24. maximilliangcon 19 Feb 2008 at 6:33 pm 24

    patcrotty said,

    “we should stop this foolishness”
    “we should think about real threats and how to respond to them within the constraints of being a virtuous republic.”

    Welcome to this forum.

    Most of what you mention makes reasonable sense, and also could
    have made sense not long after the US intervention in Korea, Vietnam, Iran, Lebanon, The Balkans, Somalia, Afganistan, Iraq, etc ,etc.

    Now the US IS attacking in Pakistan, still talking about, and planning a war with Iran,
    and some even mention China.

    Good luck with all that.

    MaXimillian

  25. zoagriaon 23 Feb 2008 at 9:23 am 25

    Maximillian,

    The U.S. is certainly NOT attacking Pakistan. Well… unless one accepts the colonial modernist premise that territory claimed by this or that Nation State to be within it’s borders, along with the population of said territory, and independent of any actual authority or control, is indistinguishable from any and all parts of the Nation State itself. This premise, for those (like myself) who have to deal with the chaos and anarchy that typifies conflict in these remote places, is perfectly ignorant and silly. There is no neat little dotted line to be found distinguishing the Afghanistan-Pakistan border, and in those areas where even the Pakistani military doesn’t venture, like the tribal region, no one imagines an operation by NATO forces against a Taliban or al queda training camp is “in” Pakistan outside of diplomatic formality.

    Likewise, and as Mr. Lind AND Fabius Maximus AND Mr. Richards will certainly laugh upon reading, the nature of the U.S. military bureaucracy and DoS bureaucracy is such that there is ALWAYS someone in some random office PLANNING and TALKING about every hair brained weird idea under the sun, quite independently of any reasonable or rational consideration of said idea. So while you can rest assured that somewhere deep within the Pentagon there’s some “working group” cooking up a plan for what the U.S. should do were the SUN to FAIL TO RISE tomorrow… the relationship between those planning for such a day, and the seriousness others ascribe or view these, certainly very sincere, officers work in no way implies or reflects any connection to reality whatsoever. Thus one might as well state that the “US” is still talking about, AND PLANNING A WAR WITH MARTIANS, with the same degree of conviction you seem to ascribe to invasions of Iran.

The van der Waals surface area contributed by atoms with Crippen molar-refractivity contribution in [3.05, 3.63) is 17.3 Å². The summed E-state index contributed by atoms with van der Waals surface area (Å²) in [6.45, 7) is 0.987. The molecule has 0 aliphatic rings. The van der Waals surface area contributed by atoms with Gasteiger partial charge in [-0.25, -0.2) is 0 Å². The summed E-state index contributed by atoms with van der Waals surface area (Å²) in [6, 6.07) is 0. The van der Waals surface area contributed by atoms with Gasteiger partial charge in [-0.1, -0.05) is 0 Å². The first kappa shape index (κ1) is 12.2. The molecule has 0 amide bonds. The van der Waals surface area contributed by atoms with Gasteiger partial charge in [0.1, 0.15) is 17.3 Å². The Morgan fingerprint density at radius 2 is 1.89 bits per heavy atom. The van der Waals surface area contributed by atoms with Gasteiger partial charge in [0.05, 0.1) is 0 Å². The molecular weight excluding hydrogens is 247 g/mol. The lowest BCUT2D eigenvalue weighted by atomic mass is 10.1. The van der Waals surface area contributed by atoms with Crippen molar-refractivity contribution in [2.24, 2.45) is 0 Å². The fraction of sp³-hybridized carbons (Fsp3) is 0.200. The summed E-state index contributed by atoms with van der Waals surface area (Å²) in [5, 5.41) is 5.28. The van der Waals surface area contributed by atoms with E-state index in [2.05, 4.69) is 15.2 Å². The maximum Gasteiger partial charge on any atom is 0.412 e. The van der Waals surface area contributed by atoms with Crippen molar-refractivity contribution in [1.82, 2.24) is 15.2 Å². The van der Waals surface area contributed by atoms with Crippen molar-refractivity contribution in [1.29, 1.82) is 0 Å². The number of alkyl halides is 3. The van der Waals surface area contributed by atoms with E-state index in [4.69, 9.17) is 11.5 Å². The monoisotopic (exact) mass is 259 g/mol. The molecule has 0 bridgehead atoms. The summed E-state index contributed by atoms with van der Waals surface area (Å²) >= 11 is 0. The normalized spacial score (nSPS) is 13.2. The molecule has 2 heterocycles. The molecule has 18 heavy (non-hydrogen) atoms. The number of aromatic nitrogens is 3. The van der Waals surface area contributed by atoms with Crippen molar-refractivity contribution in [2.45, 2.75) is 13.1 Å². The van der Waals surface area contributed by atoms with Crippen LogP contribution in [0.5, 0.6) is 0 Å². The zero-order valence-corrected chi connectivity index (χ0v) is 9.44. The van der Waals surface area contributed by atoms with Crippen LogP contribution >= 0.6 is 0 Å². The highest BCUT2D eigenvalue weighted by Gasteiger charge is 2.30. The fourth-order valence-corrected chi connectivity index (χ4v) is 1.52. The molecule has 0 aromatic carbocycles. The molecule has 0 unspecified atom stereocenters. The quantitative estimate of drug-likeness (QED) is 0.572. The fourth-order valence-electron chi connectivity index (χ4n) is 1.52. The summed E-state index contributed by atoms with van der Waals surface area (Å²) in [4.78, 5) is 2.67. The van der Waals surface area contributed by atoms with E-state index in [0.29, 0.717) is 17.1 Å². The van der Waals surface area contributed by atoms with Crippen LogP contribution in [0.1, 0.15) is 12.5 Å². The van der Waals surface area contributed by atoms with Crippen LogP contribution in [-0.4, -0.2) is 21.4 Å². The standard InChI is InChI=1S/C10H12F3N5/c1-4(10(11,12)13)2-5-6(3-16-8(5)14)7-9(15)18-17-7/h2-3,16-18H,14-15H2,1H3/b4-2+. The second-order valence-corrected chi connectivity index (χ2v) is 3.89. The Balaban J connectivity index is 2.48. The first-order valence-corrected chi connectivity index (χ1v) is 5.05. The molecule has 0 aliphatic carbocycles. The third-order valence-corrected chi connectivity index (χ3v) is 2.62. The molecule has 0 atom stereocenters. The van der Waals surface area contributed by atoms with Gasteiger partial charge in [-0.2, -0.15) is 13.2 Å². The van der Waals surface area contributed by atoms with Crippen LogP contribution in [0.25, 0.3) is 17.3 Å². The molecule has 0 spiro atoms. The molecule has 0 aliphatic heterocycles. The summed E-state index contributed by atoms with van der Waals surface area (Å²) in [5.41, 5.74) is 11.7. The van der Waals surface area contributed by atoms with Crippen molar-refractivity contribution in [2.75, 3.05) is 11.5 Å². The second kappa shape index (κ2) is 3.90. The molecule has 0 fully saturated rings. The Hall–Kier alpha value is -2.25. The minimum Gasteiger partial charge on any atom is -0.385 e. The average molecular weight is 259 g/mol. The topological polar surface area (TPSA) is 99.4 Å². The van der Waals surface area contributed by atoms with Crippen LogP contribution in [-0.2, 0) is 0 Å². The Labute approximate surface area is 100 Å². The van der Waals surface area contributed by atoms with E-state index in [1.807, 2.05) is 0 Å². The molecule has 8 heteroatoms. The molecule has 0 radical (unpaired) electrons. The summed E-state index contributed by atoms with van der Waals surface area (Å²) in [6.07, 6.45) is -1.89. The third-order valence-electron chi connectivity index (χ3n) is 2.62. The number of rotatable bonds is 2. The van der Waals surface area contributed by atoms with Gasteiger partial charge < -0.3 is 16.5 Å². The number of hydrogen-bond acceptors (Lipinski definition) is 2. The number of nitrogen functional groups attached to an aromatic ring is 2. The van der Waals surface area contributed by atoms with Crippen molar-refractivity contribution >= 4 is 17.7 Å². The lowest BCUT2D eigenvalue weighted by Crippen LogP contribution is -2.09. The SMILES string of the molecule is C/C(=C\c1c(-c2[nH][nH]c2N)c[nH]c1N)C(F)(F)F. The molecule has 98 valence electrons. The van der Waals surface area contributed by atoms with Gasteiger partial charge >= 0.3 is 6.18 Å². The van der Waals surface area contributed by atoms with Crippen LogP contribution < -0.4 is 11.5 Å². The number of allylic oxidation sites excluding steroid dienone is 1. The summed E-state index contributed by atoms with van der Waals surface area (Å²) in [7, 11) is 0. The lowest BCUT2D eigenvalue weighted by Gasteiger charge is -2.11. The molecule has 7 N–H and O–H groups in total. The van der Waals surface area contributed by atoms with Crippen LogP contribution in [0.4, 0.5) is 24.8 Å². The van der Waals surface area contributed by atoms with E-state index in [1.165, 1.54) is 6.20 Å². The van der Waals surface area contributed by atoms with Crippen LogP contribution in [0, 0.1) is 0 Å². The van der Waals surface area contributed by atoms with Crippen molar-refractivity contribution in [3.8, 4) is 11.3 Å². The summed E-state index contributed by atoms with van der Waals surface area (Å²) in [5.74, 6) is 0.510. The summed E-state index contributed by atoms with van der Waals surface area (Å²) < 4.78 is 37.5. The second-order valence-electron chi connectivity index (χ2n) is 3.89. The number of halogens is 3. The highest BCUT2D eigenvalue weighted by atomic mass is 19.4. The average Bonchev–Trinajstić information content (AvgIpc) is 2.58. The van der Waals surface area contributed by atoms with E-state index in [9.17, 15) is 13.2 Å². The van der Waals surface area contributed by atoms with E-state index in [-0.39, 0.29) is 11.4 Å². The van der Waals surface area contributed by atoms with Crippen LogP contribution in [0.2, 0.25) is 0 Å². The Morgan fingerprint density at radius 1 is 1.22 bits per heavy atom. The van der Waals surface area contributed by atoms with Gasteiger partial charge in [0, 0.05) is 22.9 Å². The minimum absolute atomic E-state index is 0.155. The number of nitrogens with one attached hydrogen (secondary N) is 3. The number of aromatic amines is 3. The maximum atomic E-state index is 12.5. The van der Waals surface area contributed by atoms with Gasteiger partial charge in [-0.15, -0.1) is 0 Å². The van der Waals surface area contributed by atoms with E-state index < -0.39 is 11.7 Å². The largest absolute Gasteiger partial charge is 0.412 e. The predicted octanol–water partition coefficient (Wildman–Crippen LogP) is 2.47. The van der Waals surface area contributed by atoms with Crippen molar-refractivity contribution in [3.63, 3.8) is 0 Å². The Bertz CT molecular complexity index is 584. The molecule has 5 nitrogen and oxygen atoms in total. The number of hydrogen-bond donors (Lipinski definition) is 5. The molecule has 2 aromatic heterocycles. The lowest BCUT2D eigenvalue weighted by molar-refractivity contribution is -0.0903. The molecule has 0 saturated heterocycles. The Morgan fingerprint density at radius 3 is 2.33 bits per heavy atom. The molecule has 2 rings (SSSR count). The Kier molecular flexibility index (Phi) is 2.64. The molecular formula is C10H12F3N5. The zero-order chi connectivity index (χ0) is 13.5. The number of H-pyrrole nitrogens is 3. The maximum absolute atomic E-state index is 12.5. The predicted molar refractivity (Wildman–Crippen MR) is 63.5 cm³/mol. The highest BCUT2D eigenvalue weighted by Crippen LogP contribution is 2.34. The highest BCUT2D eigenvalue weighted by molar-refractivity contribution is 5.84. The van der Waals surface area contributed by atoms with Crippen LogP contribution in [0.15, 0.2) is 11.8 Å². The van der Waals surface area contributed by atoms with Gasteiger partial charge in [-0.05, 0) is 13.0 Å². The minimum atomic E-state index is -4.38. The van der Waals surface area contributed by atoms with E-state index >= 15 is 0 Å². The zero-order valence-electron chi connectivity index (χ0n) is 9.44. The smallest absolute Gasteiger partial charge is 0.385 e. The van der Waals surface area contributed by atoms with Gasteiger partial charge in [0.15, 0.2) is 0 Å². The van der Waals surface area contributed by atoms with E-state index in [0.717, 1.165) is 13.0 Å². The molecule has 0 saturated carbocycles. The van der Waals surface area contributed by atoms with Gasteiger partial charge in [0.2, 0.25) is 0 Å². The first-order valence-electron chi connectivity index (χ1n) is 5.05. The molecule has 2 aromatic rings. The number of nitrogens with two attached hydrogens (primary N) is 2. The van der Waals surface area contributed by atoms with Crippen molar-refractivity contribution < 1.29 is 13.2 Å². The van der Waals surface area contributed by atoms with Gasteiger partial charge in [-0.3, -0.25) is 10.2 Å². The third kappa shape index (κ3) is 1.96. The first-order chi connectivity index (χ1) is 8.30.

Heck, wasn’t this the justification for taking this DNI site onto a registered user format? Because too much of OUR discussion topics were being applied by our enemies before WE could figure out how to adopt and adapt 4GW concepts ourselves!

    (sorry for digressing off subject… )

  26. stevenmaximusdecaturon 02 Mar 2008 at 12:30 pm 26

    It is interesting the lion’s share of response to this post review the political twist near the end, rather than the merits of the review and the material being reviewed.

    Grand Strategy is not only required, it is fundamental and necessary. The military is mastered by the government. And for that we should all be blessed, for in the so-called “4th generation,” there is a blurring of responsibilities, authorities and actions. The military, the government, the masses are all one. Do, the primal challenge, is to figure out exactly what that grand strategy should be: I would argue although it is not either of GWBs (pre or post 9-11) concepts, the ‘warning’ contained in GW’s farewell address, or the defeatism/insular/protectionism purported by the likes of Paul-Obama-Edwards and others. Before we trash the US Army, Navy and Air Force; it would be more efficacious to set the course for our nation. I would argue, should someone like the reported Paul be elected, a legacy 2GW force is exactly what would be required to enact our grand strategy, for all we would be doing is protecting ourselves from invasion. Also, we would not be able to afford much of a military as our economy (and the global one as well), would rapidly be flushed down the toilette.